This week in Jerusalem: American Promenade

A weekly round-up of city affairs.

 GOOD NEWS for the city’s seniors (Illustrative).  (photo credit: KOBI GIDEON/FLASH90)
GOOD NEWS for the city’s seniors (Illustrative).
(photo credit: KOBI GIDEON/FLASH90)

American Promenade 

A new Jerusalem promenade named after James MacDonald, the first US ambassador to Israel, was recently inaugurated, connecting Moshe Aryeh Kurtz to Avner Gershon streets, at the entrance to a park in the Arnona neighborhood. 

McDonald was an American diplomat who served presidents Franklin Roosevelt and Harry Truman. In this capacity, he met in 1933 with Adolf Hitler and realized that the Nazi leader was plotting the mass extermination of European Jewry. From that moment, he worked with the US government and other organizations to counter Hitler’s plans. MacDonald tried to save the Jews of Europe, granting visas to the US to about 2,000 German Jews.

Towers alert

Two urban renewal plans have been approved by the local planning and constructing committee, which include more high-rises – this time in the Talpiot neighborhood. The project includes a new residential plan instead of industrial buildings, and a gas station, on Shalom Yehuda Street, as part of the pinui binui (evacuate and build) projects in the city. 

The project proposed at the district committee involves the construction of four towers and will include the corner of Aryeh Dostrovski Street. As part of the plan, the demolition of seven residential buildings of three to four stories has been proposed, comprising 104 units. In their place, a residential complex will be built, comprising four towers of 25 stories with 390 units. Once brought to the district committee, the project will be open to objections by residents and organizations.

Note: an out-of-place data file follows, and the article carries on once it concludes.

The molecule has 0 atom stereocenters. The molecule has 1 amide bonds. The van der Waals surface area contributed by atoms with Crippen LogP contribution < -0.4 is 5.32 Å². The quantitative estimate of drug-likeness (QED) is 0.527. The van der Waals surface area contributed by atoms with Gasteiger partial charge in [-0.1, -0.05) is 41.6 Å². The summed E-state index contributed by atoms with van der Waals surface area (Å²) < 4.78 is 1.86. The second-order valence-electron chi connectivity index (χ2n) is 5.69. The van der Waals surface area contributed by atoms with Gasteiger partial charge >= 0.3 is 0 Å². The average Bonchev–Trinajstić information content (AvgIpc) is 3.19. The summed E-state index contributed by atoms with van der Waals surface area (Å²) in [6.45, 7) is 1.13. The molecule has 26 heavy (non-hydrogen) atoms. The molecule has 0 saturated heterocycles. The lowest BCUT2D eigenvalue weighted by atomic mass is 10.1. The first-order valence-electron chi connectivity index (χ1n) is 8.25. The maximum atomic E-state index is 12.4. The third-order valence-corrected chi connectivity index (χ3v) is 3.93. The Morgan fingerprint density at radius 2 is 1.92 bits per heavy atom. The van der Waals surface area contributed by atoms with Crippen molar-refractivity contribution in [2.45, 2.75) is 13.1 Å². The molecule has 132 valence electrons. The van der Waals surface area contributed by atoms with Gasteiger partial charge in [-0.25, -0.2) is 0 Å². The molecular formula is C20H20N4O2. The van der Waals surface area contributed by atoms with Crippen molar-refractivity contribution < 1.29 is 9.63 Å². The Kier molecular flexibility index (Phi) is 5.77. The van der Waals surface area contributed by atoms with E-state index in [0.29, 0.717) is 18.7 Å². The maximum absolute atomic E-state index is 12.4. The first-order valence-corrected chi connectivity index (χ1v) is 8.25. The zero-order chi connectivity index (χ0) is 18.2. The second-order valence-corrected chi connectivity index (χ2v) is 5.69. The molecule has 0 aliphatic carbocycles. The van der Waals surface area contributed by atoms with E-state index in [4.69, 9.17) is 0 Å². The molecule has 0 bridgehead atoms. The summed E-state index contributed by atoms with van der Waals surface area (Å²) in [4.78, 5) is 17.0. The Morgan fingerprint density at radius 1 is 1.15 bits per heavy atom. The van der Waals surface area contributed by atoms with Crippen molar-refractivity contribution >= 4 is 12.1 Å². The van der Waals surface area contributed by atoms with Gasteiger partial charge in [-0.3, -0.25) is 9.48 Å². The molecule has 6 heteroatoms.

There is also a new plan for urban renewal on Asher Street in Baka, which is about to be approved. The municipality recommended to the district committee the plan for urban renewal on 2-6 Asher St. at the corner of Pierre Koenig St., near the Oranim intersection. It will replace the three residential buildings, which have 16 units in each building (a total of 48 units) with two residential buildings of 19 to 25 floors, including 168 housing units, a commercial ground floor and a daycare facility.

 SPECIAL-EDUCATION children’s drivers should not be smoking in the shuttle.  (credit: David Cohen/Flash90) SPECIAL-EDUCATION children’s drivers should not be smoking in the shuttle. (credit: David Cohen/Flash90)
Support for seniors

For the first time in Israel, a council to strengthen the economic resilience of senior citizens has been launched. The Council for Increasing Economic Resilience for 60+, established by the municipality, is aimed to promote significant assistance and optimal living conditions for seniors. The council, made up of representatives from around the city, will work to support, promote and initiate programs on the subject and will receive the support of professionals and socio-economic organizations.

The aim is to form an activist group to promote the economic resilience of Jerusalem’s seniors. Among the duties of the council will be the task of putting the issue of seniors’ needs on the city’s agenda, identifying needs and building action plans, promoting urban moves to promote the economic resilience of the Jerusalem retirees, and more.

Hello and goodbye